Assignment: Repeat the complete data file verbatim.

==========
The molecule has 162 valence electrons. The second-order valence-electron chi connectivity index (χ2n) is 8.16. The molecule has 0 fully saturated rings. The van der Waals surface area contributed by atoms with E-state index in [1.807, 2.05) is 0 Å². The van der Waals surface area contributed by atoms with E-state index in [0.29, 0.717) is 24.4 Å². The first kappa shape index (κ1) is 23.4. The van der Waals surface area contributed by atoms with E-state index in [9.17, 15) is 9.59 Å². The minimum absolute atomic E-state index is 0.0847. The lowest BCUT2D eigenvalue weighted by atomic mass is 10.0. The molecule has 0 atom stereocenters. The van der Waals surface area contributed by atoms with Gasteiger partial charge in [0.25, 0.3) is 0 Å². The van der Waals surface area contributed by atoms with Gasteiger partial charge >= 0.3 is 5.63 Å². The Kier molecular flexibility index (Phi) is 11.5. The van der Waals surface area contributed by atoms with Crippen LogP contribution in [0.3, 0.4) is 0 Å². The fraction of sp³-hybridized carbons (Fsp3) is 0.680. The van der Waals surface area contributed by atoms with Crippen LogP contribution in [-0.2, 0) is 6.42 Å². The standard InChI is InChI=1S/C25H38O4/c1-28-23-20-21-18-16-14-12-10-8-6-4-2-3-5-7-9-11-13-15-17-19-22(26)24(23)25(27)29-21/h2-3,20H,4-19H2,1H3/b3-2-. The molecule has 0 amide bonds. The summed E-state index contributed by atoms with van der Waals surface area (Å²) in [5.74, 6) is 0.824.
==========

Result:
The molecule has 162 valence electrons. The second-order valence-electron chi connectivity index (χ2n) is 8.16. The molecule has 0 fully saturated rings. The van der Waals surface area contributed by atoms with E-state index in [1.807, 2.05) is 0 Å². The van der Waals surface area contributed by atoms with E-state index in [0.29, 0.717) is 24.4 Å². The first kappa shape index (κ1) is 23.4. The van der Waals surface area contributed by atoms with E-state index in [9.17, 15) is 9.59 Å². The minimum absolute atomic E-state index is 0.0847. The lowest BCUT2D eigenvalue weighted by atomic mass is 10.0. The molecule has 0 atom stereocenters. The van der Waals surface area contributed by atoms with Gasteiger partial charge in [0.25, 0.3) is 0 Å². The van der Waals surface area contributed by atoms with Gasteiger partial charge >= 0.3 is 5.63 Å². The Kier molecular flexibility index (Phi) is 11.5. The van der Waals surface area contributed by atoms with Crippen LogP contribution in [0.3, 0.4) is 0 Å². The fraction of sp³-hybridized carbons (Fsp3) is 0.680. The van der Waals surface area contributed by atoms with Crippen LogP contribution in [-0.2, 0) is 6.42 Å². The standard InChI is InChI=1S/C25H38O4/c1-28-23-20-21-18-16-14-12-10-8-6-4-2-3-5-7-9-11-13-15-17-19-22(26)24(23)25(27)29-21/h2-3,20H,4-19H2,1H3/b3-2-. The molecule has 0 amide bonds. The summed E-state index contributed by atoms with van der Waals surface area (Å²) in [5.74, 6) is 0.824.